Justice Department Declines Criminal Case Against Merrick Garland After Contempt Vote

Justice Department Declines Criminal Case Against Merrick Garland After Contempt Vote

The Justice Department has declined to pursue a criminal case against Attorney General Merrick Garland, two days after House Republicans voted to hold him in contempt for violating a legislative subpoena for President Biden’s audiotapes.

Prosecutors claim Garland has a legal shield against prosecution since Biden invoked executive privilege over the audio last month. The decision indicates that the case is now closed.

That is consistent with how the Justice Department handled two prior cases in which congressional majorities sought contempt resolutions against Garland’s predecessors, Attorneys General Eric Holder and Bill Barr.

“Consistent with this longstanding position and uniform practice, the Department has determined that the responses by Attorney General Garland to the subpoenas issued by the Committees did not constitute a crime, and accordingly the Department will not bring the congressional contempt citation before a grand jury or take any other action to prosecute the Attorney General,” Carlos Uriarte, the assistant attorney general, wrote in a letter sent to Speaker Mike Johnson.

Garland expressed dismay with the June 12 vote, which was primarily along party lines, stating that the House of Representatives “turned a serious congressional authority into a partisan weapon.”

“Today’s vote disregards the constitutional separation of powers, the Justice Department’s need to protect its investigations, and the substantial amount of information we have provided to the Committees,” Garland stated.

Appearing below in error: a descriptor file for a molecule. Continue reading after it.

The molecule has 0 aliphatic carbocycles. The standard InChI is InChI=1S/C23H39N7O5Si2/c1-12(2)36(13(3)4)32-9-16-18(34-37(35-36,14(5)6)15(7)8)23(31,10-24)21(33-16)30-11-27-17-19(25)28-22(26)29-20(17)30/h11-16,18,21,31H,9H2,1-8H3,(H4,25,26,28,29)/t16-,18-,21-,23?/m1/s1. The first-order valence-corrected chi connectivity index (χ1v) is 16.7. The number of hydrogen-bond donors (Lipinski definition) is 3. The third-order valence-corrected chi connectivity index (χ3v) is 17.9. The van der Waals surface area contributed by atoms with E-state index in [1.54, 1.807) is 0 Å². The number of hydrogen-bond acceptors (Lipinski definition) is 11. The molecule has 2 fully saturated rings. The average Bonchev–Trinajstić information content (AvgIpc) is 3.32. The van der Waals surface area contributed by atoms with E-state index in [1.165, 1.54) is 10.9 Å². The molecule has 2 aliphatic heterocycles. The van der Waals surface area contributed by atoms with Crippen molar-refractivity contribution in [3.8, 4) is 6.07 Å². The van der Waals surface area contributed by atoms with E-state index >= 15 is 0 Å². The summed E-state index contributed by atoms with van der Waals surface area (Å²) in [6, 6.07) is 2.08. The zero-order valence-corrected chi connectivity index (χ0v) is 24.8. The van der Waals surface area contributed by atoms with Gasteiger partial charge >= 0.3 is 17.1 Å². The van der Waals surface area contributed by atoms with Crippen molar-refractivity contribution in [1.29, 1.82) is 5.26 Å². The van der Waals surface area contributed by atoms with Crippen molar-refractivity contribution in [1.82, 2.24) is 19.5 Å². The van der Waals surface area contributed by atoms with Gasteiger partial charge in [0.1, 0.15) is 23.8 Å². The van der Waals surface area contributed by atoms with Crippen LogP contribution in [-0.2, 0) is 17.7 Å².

The recordings include hours of talks between Biden and a special counsel looking into how secret information ended up at Biden’s home and academic office. That prosecutor, Robert Hur, concluded the investigation with no charges, arguing that jurors would see Biden as a “sympathetic, well-meaning elderly man with a poor memory.”

The Republican-controlled House Judiciary and Oversight Committees ordered audiotapes of the Biden interviews. The Justice Department delivered written transcripts and contact with Biden’s counsel. Hur also spoke before lawmakers for around five hours. But the DOJ refuses to provide over the recordings.

Garland told reporters that releasing the tapes could inhibit future cooperation with sensitive White House investigations, and that Congress had no “legitimate” legislative justification to obtain them. Lawyers from the Justice Department’s Office of Legal Counsel agreed.

However, House Speaker Mike Johnson, R-La., stated “it is up to Congress—not the executive branch—to determine what materials it needs to conduct its own investigations and there are consequences for refusing to comply with lawful congressional subpoenas.”
The conservative Heritage Foundation and numerous media organizations have launched a separate lawsuit to obtain access to the Biden audiotapes. However, it is unclear whether the lawsuit will be resolved before the presidential election in November.

Source: npr.org

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